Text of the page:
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Marine Corps Cpl. Christophe Strickland (left), and Cpl. Ethan Gentry (right), both mortarmen with 1st Battalion, 23rd Marine Regiment, play with Afghan children on Fort Pickett, Va., on Nov. 18, 2021.
Marine Corps Cpl. Christophe Strickland (left), and Cpl. Ethan Gentry (right), both mortarmen with 1st Battalion, 23rd Marine Regiment, play with Afghan children on Fort Pickett, Va., on Nov. 18, 2021. (Corey Mathews/U.S. Marine Corps)

WASHINGTON — The last of the Afghan refugees housed at overseas U.S. military bases have been transported to other locations more than three months after American forces conducted their final flights out of Afghanistan on Aug. 30, chief Pentagon spokesman John Kirby said Monday.

About 69,000 refugees were transported to bases in Europe and the Middle East for screening before they were flown to the United States to complete their visa process. There are now about 31,000 Afghan evacuees still living on seven military bases in the United States, Kirby said. The number is down from 34,000 on Dec. 6.

At the peak of the evacuation mission, the military had the capacity to house 64,000 Afghan refugees at eight installations in the U.S. when evacuations began in the final weeks of the 20-year U.S. involvement in Afghanistan.

On Nov. 17, Fort Lee, Va., ceased its participation in Operation Allies Welcome, the name of the mission supporting Afghan evacuees in their transition to America, Kirby said.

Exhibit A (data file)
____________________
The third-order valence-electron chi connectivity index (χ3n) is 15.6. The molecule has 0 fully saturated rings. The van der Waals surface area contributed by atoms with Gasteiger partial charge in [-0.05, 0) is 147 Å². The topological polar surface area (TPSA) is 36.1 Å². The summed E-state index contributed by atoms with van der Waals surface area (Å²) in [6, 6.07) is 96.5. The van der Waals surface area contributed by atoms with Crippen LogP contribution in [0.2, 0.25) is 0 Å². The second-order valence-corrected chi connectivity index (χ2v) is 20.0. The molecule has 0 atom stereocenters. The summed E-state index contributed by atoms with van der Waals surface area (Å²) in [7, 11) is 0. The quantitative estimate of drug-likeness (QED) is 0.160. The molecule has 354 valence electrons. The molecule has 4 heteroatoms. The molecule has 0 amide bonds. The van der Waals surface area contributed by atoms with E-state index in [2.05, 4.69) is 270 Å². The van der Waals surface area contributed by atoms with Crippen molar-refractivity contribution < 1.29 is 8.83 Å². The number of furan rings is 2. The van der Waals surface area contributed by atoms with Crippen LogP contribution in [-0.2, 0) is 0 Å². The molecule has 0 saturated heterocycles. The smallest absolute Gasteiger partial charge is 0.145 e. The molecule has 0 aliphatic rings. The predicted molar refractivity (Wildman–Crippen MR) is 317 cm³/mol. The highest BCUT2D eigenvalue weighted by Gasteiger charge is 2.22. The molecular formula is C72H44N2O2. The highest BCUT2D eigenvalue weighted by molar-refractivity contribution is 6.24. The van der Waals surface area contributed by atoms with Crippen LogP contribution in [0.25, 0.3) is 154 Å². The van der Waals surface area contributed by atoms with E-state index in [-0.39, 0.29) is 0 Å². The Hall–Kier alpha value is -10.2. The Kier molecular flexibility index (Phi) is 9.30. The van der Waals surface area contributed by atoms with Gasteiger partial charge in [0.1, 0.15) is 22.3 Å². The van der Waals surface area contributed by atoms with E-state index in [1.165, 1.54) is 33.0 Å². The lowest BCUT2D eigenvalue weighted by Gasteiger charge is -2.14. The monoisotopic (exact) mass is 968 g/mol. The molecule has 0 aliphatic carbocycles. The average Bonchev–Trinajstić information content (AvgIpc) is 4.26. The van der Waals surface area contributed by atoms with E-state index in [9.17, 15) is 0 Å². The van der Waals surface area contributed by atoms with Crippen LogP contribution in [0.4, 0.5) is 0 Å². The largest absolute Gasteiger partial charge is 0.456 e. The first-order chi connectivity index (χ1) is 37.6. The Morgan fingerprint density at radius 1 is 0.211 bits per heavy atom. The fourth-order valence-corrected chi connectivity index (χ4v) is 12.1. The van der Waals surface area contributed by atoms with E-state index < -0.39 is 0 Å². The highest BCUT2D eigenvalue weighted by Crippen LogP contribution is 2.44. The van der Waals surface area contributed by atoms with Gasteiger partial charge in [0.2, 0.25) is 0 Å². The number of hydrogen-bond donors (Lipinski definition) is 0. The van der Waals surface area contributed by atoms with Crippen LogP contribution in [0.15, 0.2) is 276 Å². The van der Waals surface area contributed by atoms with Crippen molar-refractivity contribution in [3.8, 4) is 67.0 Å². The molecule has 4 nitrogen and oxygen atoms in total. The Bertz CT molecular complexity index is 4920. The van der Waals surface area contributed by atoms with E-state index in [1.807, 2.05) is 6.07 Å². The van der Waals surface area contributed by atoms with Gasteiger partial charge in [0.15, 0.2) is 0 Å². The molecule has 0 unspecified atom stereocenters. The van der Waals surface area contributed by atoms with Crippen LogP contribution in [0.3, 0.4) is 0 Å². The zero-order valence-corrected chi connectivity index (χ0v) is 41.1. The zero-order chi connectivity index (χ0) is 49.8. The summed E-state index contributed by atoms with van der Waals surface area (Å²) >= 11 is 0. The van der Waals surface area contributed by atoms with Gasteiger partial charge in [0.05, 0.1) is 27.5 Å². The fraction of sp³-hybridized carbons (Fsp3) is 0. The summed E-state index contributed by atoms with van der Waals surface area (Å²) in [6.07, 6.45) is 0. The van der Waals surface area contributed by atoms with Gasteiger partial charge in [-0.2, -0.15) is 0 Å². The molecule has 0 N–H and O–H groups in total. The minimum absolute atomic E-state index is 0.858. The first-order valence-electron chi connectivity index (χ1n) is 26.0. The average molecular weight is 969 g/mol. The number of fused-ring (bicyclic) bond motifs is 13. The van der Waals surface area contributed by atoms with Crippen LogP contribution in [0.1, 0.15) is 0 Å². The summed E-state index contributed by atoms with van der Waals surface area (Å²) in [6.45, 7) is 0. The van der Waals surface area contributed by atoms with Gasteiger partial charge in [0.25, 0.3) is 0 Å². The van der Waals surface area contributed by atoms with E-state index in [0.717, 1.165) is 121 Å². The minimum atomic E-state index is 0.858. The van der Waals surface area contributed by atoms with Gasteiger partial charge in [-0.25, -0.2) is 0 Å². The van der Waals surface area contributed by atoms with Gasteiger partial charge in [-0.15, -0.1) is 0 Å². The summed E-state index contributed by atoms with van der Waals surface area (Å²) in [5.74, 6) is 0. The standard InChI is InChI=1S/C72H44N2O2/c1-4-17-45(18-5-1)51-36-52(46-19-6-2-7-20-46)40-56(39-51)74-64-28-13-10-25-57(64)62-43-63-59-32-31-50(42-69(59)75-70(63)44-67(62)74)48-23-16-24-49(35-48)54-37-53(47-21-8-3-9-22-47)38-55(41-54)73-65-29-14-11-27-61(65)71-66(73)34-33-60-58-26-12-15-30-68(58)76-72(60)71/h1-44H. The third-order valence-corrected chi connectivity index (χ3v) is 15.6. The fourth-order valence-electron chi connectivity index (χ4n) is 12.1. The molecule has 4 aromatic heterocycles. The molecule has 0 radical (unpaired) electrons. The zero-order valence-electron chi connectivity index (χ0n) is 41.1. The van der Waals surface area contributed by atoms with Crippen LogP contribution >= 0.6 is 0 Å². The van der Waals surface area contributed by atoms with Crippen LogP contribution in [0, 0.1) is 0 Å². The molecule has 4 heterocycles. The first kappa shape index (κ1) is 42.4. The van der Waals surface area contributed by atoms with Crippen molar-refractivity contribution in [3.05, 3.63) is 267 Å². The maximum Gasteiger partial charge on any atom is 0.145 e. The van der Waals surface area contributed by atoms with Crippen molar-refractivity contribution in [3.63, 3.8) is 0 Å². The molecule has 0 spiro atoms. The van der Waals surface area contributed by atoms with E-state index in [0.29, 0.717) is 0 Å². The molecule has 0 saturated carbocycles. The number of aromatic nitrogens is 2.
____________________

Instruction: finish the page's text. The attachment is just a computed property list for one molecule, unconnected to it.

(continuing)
“We now have fewer Afghans on military bases than ever before, and more now have processed out than we have waiting to get processed,” he said last week.

The bases in the U.S. that continue hosting Afghans are Fort Bliss in Texas, Joint Base McGuire-Dix-Lakehurst in New Jersey, Fort McCoy in Wisconsin, Camp Atterbury in Indiana, Holloman Air Force Base in New Mexico, and Fort Pickett and Marine Corps Base Quantico in Virginia.

Kirby could not say last week how much longer the mission will last and which base might be next to end its evacuee-support operations. Fort Lee was the first to help with the mission, and the first to end operations.

“We continue to work with nonprofits and aid organizations as well as the State Department and [Department of Homeland Security] to continue the relocation of the remaining Afghans,” he said Monday.

In total, the U.S. helped evacuate about 120,000 people out of Afghanistan, which included Afghans who had helped Americans during the 20-year conflict.

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Caitlin Doornbos covers the Pentagon for Stars and Stripes after covering the Navy’s 7th Fleet as Stripes’ Indo-Pacific correspondent at Yokosuka Naval Base, Japan. Previously, she worked as a crime reporter in Lawrence, Kan., and Orlando, Fla., where she was part of the Orlando Sentinel team that placed as finalist for the 2017 Pulitzer Prize for breaking news. Caitlin has a Bachelor of Science in journalism from the University of Kansas and master’s degree in defense and strategic studies from the University of Texas at El Paso.
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